These data (isometric force, percentage isometric grip work, force velocity, and contraction and relaxation duration) were processed offline using LabChart 7.0.2 and averaged across the central 8 grasp and release cycles for each participant, as these cycles use a consistent motor plan (namely grasp, release, and preparation for regrasp). The first and last cycles were omitted from further analysis because they use different motor plans compared with that of the central 8 cycles, and the resultant data show greater intra- and intersubject variability compared with that of the central 8 cycles.
The resulting DCD values and ARAT data underwent statistical analysis in SPSSc version 19. Descriptive statistics were calculated to report group demographic variables and injury-related variables for the ABI group. Nonparametric statistics were calculated where data were skewed. To address the first aim of the study, to determine whether DCD could discriminate between healthy controls and individuals with ABI, a between-group comparison (ABI and control) was conducted with the Mann-Whitney U test by using the known groups method.
To address the second study aim, and explore the relationship between DCD and functional measures of UL performance in adults with ABI, concurrent validity was examined by correlating the DCD variables with the total ARAT scores of the ABI participants, using the Spearman correlation coefficient (ρ). A correlation of .75 and above was considered a good to excellent relationship; between .50 and .75, moderate to good; .25 to .50, fair correlation; and between .00 and .25, little or no relationship.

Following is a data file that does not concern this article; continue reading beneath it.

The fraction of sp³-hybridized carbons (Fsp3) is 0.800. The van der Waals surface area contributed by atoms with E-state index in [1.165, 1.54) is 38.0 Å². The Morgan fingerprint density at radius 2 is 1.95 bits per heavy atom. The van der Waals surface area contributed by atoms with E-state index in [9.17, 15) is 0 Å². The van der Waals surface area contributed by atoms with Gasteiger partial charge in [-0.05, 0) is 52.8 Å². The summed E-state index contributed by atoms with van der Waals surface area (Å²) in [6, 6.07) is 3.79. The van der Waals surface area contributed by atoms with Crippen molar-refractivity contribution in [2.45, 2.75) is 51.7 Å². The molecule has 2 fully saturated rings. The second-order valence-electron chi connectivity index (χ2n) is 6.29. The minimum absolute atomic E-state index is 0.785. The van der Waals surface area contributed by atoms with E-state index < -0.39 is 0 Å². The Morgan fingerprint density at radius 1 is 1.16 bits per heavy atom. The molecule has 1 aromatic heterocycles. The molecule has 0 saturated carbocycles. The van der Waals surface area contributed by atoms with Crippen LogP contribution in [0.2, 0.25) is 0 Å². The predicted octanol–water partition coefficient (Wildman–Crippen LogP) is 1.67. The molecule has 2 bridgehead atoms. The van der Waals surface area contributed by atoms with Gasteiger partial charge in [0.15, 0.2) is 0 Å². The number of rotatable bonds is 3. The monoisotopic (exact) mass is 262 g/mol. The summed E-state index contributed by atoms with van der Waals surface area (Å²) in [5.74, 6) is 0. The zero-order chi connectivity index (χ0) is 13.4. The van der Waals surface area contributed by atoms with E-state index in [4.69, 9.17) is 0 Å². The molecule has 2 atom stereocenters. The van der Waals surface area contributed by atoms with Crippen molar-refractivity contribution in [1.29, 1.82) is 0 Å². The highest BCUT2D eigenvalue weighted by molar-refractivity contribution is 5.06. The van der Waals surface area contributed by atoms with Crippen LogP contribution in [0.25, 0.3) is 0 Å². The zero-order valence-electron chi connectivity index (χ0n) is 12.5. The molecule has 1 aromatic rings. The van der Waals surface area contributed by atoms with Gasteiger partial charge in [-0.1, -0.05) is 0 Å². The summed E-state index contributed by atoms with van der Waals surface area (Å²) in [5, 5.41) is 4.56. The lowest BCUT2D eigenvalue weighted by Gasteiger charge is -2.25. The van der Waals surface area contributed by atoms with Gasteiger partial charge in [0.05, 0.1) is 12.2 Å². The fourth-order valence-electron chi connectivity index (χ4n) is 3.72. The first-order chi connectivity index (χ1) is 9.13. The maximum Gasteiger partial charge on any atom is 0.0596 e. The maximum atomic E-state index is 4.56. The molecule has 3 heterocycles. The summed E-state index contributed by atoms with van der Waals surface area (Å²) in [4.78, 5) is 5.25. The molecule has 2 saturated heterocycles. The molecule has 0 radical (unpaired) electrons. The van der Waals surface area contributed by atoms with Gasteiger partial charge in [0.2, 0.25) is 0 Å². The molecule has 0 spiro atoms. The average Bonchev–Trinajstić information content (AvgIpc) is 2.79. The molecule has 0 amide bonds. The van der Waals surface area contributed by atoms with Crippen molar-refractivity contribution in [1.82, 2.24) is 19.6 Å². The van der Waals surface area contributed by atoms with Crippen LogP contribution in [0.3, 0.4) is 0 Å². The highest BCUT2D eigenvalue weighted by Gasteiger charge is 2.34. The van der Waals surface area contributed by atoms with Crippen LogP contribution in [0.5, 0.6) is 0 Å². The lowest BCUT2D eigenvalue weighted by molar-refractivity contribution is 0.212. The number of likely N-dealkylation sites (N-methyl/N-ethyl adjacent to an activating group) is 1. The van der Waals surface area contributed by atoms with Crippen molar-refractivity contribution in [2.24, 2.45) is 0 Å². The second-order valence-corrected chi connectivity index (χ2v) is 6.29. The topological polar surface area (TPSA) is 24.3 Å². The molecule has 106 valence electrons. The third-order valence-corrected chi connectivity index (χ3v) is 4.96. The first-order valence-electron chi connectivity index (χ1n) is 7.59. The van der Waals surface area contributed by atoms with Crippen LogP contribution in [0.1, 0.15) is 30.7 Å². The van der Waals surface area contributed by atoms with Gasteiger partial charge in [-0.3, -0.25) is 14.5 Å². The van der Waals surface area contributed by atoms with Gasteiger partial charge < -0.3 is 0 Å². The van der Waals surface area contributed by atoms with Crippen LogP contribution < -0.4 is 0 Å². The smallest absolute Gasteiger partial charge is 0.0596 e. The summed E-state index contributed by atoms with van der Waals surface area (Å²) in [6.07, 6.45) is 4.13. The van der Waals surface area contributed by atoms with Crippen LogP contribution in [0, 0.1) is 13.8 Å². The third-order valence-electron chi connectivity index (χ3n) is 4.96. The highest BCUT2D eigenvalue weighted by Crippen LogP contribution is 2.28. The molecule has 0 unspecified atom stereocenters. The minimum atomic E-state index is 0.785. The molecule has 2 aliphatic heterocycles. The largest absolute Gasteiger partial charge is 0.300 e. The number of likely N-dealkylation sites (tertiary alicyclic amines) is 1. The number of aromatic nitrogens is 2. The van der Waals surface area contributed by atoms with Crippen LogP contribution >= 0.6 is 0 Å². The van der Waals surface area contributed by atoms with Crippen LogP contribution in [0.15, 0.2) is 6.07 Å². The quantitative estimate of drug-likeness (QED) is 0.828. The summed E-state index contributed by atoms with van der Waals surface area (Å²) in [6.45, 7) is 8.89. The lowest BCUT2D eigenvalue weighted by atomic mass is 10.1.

Finally, to address the third study aim, whether DCD results are related to the need for BTX-A injection, the predictive validity of the DCD protocol was determined against the treatment decisions of the independent physician. A Mann-Whitney U test was used to identify differences in DCD values between ABI participants referred or not referred for UL BTX-A injections, with significance set at P≤.05. Effect size for between-group differences (ABI and control; referred or not referred for injection) was calculated using nonparametric point biserial correlation (rspb).
The demographic details for the ABI and control groups are shown in table 1. There were no statistically significant differences between the groups for sex and handedness; however, the control group was a median of 13 years younger than the ABI group. All control participants scored maximally on the ARAT (total score, 57). Within the ABI group, 30 participants (79%) scored maximally on their “unaffected” UL compared with 2 (5%) on the “affected” side. Ten ABI participants (26%) scored 0 points on the ARAT. Significant differences in UL function were observed when comparing ARAT scores of the ABI participants' “affected” UL with the nondominant UL of control participants (see table 1); poorer UL function was evident in the ABI group. Statistically significant differences in UL function were also noted when comparing the “unaffected” UL of ABI participants with the dominant UL of controls. While both groups achieved the same median score of 57, a large variation in “unaffected” UL performance by ABI participants (range, 37–57) contributed to the significant difference and challenges the notion that the so-called unaffected UL is “normal” in people with unilateral ABI.
Construct Validity Using the Known Group Method: Differentiation Between Individuals With and Without UMN Syndrome